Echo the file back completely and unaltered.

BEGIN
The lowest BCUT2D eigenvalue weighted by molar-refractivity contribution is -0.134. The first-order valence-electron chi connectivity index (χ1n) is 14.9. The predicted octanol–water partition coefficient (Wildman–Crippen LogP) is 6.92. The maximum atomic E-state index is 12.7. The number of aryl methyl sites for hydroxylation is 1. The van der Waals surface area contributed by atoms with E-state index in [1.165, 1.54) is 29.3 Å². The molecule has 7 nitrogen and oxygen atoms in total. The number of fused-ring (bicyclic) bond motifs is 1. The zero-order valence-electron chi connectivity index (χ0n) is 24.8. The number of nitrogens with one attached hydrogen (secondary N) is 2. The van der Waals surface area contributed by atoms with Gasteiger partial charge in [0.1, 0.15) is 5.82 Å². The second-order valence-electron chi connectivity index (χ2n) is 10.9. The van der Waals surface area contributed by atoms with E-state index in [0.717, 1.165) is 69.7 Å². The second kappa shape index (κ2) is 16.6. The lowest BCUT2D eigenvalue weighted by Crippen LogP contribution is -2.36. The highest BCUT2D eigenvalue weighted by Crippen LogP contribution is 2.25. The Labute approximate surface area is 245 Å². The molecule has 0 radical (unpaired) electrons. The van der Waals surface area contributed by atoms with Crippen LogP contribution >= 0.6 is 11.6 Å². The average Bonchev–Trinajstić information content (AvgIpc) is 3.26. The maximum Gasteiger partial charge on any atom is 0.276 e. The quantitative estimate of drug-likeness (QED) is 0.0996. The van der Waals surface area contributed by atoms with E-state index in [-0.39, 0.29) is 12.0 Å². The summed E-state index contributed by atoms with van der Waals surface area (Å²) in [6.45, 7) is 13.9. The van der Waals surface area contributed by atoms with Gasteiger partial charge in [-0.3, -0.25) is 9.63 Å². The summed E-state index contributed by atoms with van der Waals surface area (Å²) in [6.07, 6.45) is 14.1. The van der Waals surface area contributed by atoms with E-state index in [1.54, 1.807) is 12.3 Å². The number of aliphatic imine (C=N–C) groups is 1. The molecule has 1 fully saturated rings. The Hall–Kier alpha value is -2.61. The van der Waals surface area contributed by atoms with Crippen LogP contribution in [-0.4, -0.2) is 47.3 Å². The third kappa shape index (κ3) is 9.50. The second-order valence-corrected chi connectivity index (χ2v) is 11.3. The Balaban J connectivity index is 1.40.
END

The lowest BCUT2D eigenvalue weighted by molar-refractivity contribution is -0.134. The first-order valence-electron chi connectivity index (χ1n) is 14.9. The predicted octanol–water partition coefficient (Wildman–Crippen LogP) is 6.92. The maximum atomic E-state index is 12.7. The number of aryl methyl sites for hydroxylation is 1. The van der Waals surface area contributed by atoms with E-state index in [1.165, 1.54) is 29.3 Å². The molecule has 7 nitrogen and oxygen atoms in total. The number of fused-ring (bicyclic) bond motifs is 1. The zero-order valence-electron chi connectivity index (χ0n) is 24.8. The number of nitrogens with one attached hydrogen (secondary N) is 2. The van der Waals surface area contributed by atoms with Gasteiger partial charge in [0.1, 0.15) is 5.82 Å². The second-order valence-electron chi connectivity index (χ2n) is 10.9. The van der Waals surface area contributed by atoms with E-state index in [0.717, 1.165) is 69.7 Å². The second kappa shape index (κ2) is 16.6. The lowest BCUT2D eigenvalue weighted by Crippen LogP contribution is -2.36. The highest BCUT2D eigenvalue weighted by Crippen LogP contribution is 2.25. The Labute approximate surface area is 245 Å². The molecule has 0 radical (unpaired) electrons. The van der Waals surface area contributed by atoms with Crippen LogP contribution >= 0.6 is 11.6 Å². The average Bonchev–Trinajstić information content (AvgIpc) is 3.26. The maximum Gasteiger partial charge on any atom is 0.276 e. The quantitative estimate of drug-likeness (QED) is 0.0996. The van der Waals surface area contributed by atoms with E-state index in [-0.39, 0.29) is 12.0 Å². The summed E-state index contributed by atoms with van der Waals surface area (Å²) in [6.45, 7) is 13.9. The van der Waals surface area contributed by atoms with Gasteiger partial charge in [-0.3, -0.25) is 9.63 Å². The summed E-state index contributed by atoms with van der Waals surface area (Å²) in [6.07, 6.45) is 14.1. The van der Waals surface area contributed by atoms with E-state index in [1.54, 1.807) is 12.3 Å². The number of aliphatic imine (C=N–C) groups is 1. The molecule has 1 fully saturated rings. The Hall–Kier alpha value is -2.61. The van der Waals surface area contributed by atoms with Crippen LogP contribution in [-0.4, -0.2) is 47.3 Å². The third kappa shape index (κ3) is 9.50. The second-order valence-corrected chi connectivity index (χ2v) is 11.3. The Balaban J connectivity index is 1.40.